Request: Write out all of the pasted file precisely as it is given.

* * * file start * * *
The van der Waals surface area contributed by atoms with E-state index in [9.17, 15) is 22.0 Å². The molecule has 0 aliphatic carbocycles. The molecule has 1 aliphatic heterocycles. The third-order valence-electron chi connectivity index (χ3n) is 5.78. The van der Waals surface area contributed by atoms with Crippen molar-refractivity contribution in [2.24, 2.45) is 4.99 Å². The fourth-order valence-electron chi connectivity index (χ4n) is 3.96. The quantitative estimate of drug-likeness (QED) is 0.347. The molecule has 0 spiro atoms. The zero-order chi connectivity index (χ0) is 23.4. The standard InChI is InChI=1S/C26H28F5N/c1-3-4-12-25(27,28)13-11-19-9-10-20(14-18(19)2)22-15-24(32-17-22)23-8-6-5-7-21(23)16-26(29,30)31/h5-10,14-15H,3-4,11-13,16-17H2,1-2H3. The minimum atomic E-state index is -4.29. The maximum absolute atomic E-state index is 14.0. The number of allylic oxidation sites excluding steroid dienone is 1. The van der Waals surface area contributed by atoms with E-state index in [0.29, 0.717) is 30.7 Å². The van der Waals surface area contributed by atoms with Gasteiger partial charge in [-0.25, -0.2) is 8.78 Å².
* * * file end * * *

The van der Waals surface area contributed by atoms with E-state index in [9.17, 15) is 22.0 Å². The molecule has 0 aliphatic carbocycles. The molecule has 1 aliphatic heterocycles. The third-order valence-electron chi connectivity index (χ3n) is 5.78. The van der Waals surface area contributed by atoms with Crippen molar-refractivity contribution in [2.24, 2.45) is 4.99 Å². The fourth-order valence-electron chi connectivity index (χ4n) is 3.96. The quantitative estimate of drug-likeness (QED) is 0.347. The molecule has 0 spiro atoms. The zero-order chi connectivity index (χ0) is 23.4. The standard InChI is InChI=1S/C26H28F5N/c1-3-4-12-25(27,28)13-11-19-9-10-20(14-18(19)2)22-15-24(32-17-22)23-8-6-5-7-21(23)16-26(29,30)31/h5-10,14-15H,3-4,11-13,16-17H2,1-2H3. The minimum atomic E-state index is -4.29. The maximum absolute atomic E-state index is 14.0. The number of allylic oxidation sites excluding steroid dienone is 1. The van der Waals surface area contributed by atoms with E-state index in [0.29, 0.717) is 30.7 Å². The van der Waals surface area contributed by atoms with Gasteiger partial charge in [-0.25, -0.2) is 8.78 Å².